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The UAE Federal Tax Authority (FTA) announced that any person or group proven to have violated the provisions of tax legislation has the right to apply to the FTA to reduce or be exempted from an administrative penalty, provided that there is an excuse acceptable to the FTA, and that there is evidence available justifying the excuse and the violation related thereto, which led to the imposition of an administrative penalty.

On April 8, 2021, the US Treasury Department published an updated List of Countries Requiring Cooperation With An International Boycott (the “Treasury List”). Significantly, Treasury announced that it had removed the UAE from the Treasury List following the UAE’s repeal of its law requiring participation with the Arab League Boycott of Israel and subsequent implementation of the new policy.

Dubai senior associate Andrew Massey discusses the scenarios where the Dubai International Financial Centre (DIFC) Courts take jurisdiction over claims. Andrew also talks about how the DIFC Courts have adopted an expansive approach to jurisdiction over disputes and how it has introduced the necessary and proper party jurisdiction into DIFC law to help resolve multiparty and multijurisdictional disputes.

The COVID-19 pandemic has not gone away and the prolonged business issues will continue to affect various market players in the short and long-term. As anticipated, this has resulted to a rise in increasingly complex disputes across all industries in the Middle East and North Africa (MENA) region as well…

The UAE Federal Supreme Court recently dismissed an appeal filed by the Federal Tax Authority (FTA) against taxes and administrative fines and penalties imposed by the FTA against a UAE company, a Dubai-based beverage distributor, in connection with excise taxes. Baker McKenzie Habib Al Mulla represented the company. The court also ordered that the FTA repay the full amount of the penalties to the company. This was considered to be the first time the Federal Supreme Court issued a judgment in favor of a taxpayer and removed all taxes and administrative penalties levied by the FTA.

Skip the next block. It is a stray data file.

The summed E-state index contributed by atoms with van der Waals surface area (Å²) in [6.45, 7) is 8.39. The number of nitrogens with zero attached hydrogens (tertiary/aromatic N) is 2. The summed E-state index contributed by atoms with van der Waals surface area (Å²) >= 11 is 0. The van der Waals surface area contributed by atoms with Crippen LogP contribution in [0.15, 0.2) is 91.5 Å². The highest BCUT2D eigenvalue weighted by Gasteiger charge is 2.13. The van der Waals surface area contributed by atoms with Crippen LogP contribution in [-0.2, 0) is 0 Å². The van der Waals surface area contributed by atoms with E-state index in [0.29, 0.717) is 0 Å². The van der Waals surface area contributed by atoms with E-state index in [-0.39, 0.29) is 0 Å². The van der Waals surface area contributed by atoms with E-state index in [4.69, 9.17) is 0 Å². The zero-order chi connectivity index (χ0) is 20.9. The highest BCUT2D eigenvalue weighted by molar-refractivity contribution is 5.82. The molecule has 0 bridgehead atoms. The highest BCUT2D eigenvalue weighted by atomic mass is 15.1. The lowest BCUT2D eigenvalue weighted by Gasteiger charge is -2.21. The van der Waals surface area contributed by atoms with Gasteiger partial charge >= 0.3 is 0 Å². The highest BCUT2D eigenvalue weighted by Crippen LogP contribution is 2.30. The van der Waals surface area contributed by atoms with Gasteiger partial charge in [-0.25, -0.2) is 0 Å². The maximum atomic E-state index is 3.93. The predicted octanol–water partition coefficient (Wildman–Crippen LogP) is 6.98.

On January 25, 2021, the Federal Register published Proclamation 10139 of January 19 – Adjusting Imports of Aluminum Into the United States, which modified the terms of Proc. 9704 of March 8, 2018, imposing a 10% additional ad valorem duty on aluminum imports from most countries under section 232 of the Trade Expansion Act…

The long awaited Federal Law No. 15 of 2020 on Consumer Protection (“Consumer Protection Law”) has been issued on 10 November 2020 and is a major update which aims to revamp and repeal the old UAE consumer protection laws, being Federal Law No. 24 of 2006 (“Old Law”). Due to the rapid rise of e-commerce globally, including in the UAE, the Consumer Protection Law now acknowledges and captures e-commerce service providers. The Consumer Protection Law has also now imposed a restriction on using personal data of customers for marketing and promotion purposes.

Earlier last week, Sheikh Khalifa bin Zayed Al Nahyan, President of the United Arab Emirates (UAE), issued a decree introducing a number of fundamental changes to the UAE Commercial Companies Law (CCL Amendment) and to the UAE’s approach towards foreign direct investment (FDI) in general. The CCL Amendment adopted a new general rule of, in principle, allowing foreign investors to fully own certain types of companies in the mainland of the UAE.

The current UAE Commercial Companies Law No. 2 of 2015 (as amended) (CCL) was issued in 2015 and was a long awaited development. The CCL, however, maintained many of the foreign investment restrictions of its predecessor.

In 2018, the Decree Law No. 19 of 2018 regulating Foreign Direct Investment (FDI Law) was issued with an aim to relax the investment restrictions and facilitate the establishment of companies with up to 100% foreign capital in certain strategic sectors. This was a welcome change and a milestone in the development of the UAE foreign investment rules.